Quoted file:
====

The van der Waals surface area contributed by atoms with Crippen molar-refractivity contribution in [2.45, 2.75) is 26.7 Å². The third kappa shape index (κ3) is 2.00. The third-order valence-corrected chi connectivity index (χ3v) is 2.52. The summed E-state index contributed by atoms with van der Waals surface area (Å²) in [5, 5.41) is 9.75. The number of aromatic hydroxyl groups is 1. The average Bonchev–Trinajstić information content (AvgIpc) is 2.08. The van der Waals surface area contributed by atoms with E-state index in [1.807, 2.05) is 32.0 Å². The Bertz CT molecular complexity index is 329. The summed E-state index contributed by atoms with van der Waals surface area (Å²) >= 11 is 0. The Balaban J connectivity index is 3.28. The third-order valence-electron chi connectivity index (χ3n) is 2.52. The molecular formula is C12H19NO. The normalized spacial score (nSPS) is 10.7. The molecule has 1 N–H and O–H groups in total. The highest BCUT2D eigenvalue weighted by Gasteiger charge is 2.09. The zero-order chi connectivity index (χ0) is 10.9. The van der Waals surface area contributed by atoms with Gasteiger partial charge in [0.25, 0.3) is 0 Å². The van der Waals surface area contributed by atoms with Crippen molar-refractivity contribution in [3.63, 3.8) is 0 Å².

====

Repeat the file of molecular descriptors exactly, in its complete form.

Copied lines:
The van der Waals surface area contributed by atoms with Crippen molar-refractivity contribution in [2.45, 2.75) is 26.7 Å². The third kappa shape index (κ3) is 2.00. The third-order valence-corrected chi connectivity index (χ3v) is 2.52. The summed E-state index contributed by atoms with van der Waals surface area (Å²) in [5, 5.41) is 9.75. The number of aromatic hydroxyl groups is 1. The average Bonchev–Trinajstić information content (AvgIpc) is 2.08. The van der Waals surface area contributed by atoms with E-state index in [1.807, 2.05) is 32.0 Å². The Bertz CT molecular complexity index is 329. The summed E-state index contributed by atoms with van der Waals surface area (Å²) >= 11 is 0. The Balaban J connectivity index is 3.28. The third-order valence-electron chi connectivity index (χ3n) is 2.52. The molecular formula is C12H19NO. The normalized spacial score (nSPS) is 10.7. The molecule has 1 N–H and O–H groups in total. The highest BCUT2D eigenvalue weighted by Gasteiger charge is 2.09. The zero-order chi connectivity index (χ0) is 10.9. The van der Waals surface area contributed by atoms with Gasteiger partial charge in [0.25, 0.3) is 0 Å². The van der Waals surface area contributed by atoms with Crippen molar-refractivity contribution in [3.63, 3.8) is 0 Å².